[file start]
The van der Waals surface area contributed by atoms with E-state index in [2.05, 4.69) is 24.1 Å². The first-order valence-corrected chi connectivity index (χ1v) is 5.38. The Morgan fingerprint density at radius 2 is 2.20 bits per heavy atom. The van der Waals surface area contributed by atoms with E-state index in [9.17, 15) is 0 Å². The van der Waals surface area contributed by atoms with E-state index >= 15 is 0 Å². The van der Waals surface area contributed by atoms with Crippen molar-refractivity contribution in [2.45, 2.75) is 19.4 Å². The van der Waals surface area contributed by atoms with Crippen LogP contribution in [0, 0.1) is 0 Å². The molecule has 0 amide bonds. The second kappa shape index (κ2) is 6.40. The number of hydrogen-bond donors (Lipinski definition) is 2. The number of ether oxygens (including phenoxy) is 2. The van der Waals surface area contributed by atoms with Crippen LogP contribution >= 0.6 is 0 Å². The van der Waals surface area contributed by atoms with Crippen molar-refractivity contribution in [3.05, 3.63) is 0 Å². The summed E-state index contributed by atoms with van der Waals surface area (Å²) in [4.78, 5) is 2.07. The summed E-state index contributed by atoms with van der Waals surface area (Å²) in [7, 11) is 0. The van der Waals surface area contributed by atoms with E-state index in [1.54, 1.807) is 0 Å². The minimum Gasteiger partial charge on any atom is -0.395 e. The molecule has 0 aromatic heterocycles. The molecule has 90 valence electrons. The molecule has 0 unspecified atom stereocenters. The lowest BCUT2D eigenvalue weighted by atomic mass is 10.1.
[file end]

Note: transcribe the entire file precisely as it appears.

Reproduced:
The van der Waals surface area contributed by atoms with E-state index in [2.05, 4.69) is 24.1 Å². The first-order valence-corrected chi connectivity index (χ1v) is 5.38. The Morgan fingerprint density at radius 2 is 2.20 bits per heavy atom. The van der Waals surface area contributed by atoms with E-state index in [9.17, 15) is 0 Å². The van der Waals surface area contributed by atoms with E-state index >= 15 is 0 Å². The van der Waals surface area contributed by atoms with Crippen molar-refractivity contribution in [2.45, 2.75) is 19.4 Å². The van der Waals surface area contributed by atoms with Crippen LogP contribution in [0, 0.1) is 0 Å². The molecule has 0 amide bonds. The second kappa shape index (κ2) is 6.40. The number of hydrogen-bond donors (Lipinski definition) is 2. The number of ether oxygens (including phenoxy) is 2. The van der Waals surface area contributed by atoms with Crippen LogP contribution >= 0.6 is 0 Å². The van der Waals surface area contributed by atoms with Crippen molar-refractivity contribution in [3.05, 3.63) is 0 Å². The summed E-state index contributed by atoms with van der Waals surface area (Å²) in [4.78, 5) is 2.07. The summed E-state index contributed by atoms with van der Waals surface area (Å²) in [7, 11) is 0. The van der Waals surface area contributed by atoms with E-state index in [1.54, 1.807) is 0 Å². The minimum Gasteiger partial charge on any atom is -0.395 e. The molecule has 0 aromatic heterocycles. The molecule has 90 valence electrons. The molecule has 0 unspecified atom stereocenters. The lowest BCUT2D eigenvalue weighted by atomic mass is 10.1.